Jack W. - You either have cancer or you don't

I’m a physician; I have experience in the private and public healthcare sectors; I have nearly fifteen years’ experience as a CEO. None of this prepared me for being diagnosed with prostate cancer.

I had my first PSA test at 43 and the results were fine. My wife encouraged me to go regularly and have my PSA test done. As a professional in the field, I knew that the evidence wasn’t in support of regular PSA testing. To my knowledge, I had no family history and no risk factors.

My wife finally convinced me to get my second PSA test at the age of 47. The test results came back and my PSA level was elevated. I was struck with disbelief. ‘This can’t be right’, I thought, ‘There’s got to be a lab error’.  A biopsy later confirmed that the elevated PSA levels were a result of prostate cancer.

I felt victimized- I didn’t smoke, I was healthy, I didn’t deserve this.

I explored all of my treatment options. I even went down to the States to get a second opinion, and to see what else might be available. My research confirmed what I already knew – the best place for me was at the Princess Margaret Hospital. The more information I had, the more empowered I felt to be making the best decisions. I also learnt that I had to be my own advocate – had I not, I feel like my course of treatment would have been very different.

The decision making process essentially boiled down to the fact that I was a young man with potentially another 40 years of life to live. Because of this, I advocated for an aggressive form of treatment. Within 7 weeks of my diagnosis, I had a radical prostatectomy, followed by an unpleasant 6 weeks of recuperation at home.  Three months after surgery, I underwent radiation therapy. I wanted to maximize my chances of cure, or at least extended life expectancy.

During the course of my treatment, I learnt that my father had an elevated PSA number but had never been investigated further. I encouraged him to get a biopsy and he too was diagnosed with prostate cancer. At the time of my diagnosis, I had no ‘known’ family history of the disease – it’s not often a son is diagnosed before their father.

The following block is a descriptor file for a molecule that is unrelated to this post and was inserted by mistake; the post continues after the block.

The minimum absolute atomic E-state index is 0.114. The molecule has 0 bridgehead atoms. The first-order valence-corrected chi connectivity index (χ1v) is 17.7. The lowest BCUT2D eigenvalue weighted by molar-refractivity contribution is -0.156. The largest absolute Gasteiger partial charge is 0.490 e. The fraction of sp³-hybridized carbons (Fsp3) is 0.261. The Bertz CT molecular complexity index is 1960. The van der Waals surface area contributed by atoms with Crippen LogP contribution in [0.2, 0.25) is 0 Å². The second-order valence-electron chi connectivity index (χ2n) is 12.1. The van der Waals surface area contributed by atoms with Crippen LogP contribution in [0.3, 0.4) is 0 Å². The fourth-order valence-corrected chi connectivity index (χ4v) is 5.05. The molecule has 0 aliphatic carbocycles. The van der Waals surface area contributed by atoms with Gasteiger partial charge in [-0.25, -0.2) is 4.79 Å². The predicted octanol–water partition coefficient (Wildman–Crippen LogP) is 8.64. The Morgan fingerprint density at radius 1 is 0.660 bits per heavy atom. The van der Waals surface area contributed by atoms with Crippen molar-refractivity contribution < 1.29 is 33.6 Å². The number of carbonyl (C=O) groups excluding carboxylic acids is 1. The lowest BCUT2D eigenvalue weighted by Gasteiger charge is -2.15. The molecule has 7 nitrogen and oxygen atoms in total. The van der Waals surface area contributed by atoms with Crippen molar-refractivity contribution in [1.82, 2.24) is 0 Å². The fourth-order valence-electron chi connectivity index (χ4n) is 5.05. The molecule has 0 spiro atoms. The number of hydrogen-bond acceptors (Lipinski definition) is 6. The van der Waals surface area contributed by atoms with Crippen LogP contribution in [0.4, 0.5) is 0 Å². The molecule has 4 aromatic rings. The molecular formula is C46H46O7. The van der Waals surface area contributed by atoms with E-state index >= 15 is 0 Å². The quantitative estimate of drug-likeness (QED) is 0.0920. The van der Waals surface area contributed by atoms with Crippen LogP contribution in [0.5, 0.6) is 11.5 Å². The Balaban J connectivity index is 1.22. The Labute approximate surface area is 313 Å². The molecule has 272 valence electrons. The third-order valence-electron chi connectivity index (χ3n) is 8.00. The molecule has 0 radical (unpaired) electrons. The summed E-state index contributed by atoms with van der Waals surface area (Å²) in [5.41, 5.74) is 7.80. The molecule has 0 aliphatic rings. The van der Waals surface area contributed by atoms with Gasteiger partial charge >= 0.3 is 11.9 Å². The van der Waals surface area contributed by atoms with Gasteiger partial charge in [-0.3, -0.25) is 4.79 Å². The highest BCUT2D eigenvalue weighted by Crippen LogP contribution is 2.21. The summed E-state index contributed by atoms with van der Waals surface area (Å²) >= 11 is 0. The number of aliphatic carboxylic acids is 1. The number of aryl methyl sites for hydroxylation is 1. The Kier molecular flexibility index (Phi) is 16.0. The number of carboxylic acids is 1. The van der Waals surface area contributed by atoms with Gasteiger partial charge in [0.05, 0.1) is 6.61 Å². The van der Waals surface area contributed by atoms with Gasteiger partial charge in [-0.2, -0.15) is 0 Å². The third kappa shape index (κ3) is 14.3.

One of the challenges with my diagnosis was that I didn’t have a peer support group. The support groups I found were composed of men in their 60s, 70s, and 80s. On top of that, because of my background in the health sector, I felt like a very isolated case.

I selectively shared my diagnosis. I continued to work throughout my radiation treatments, so I needed to share information with my management team. I also learned that it was possible to overwhelm your family – my spouse, my parents. I was very conscious of presenting a brave face to others and I was able to compartmentalize what was going on; this also meant that I haven’t fully accepted my diagnosis yet.  

One of the most important resources for me has been psychological counselling. I had never been to a psychologist before this, but I am grateful for his help. Doctors are busy, and they don’t have a lot of time to help you work through the emotional impacts of a diagnosis; my psychologist was able to help me cope. Being diagnosed with prostate cancer was disorienting. I was used to being the clinician, the healthcare provider, the one in charge. I was used to helping sick people get better. To be on the other end of that was surreal. Facing my own mortality was, and continues to be, difficult. There have been positive impacts as well.  I’ve become more empathetic towards my patients – it’s not an academic construct anymore. I can now relate to major health problems and to being a patient.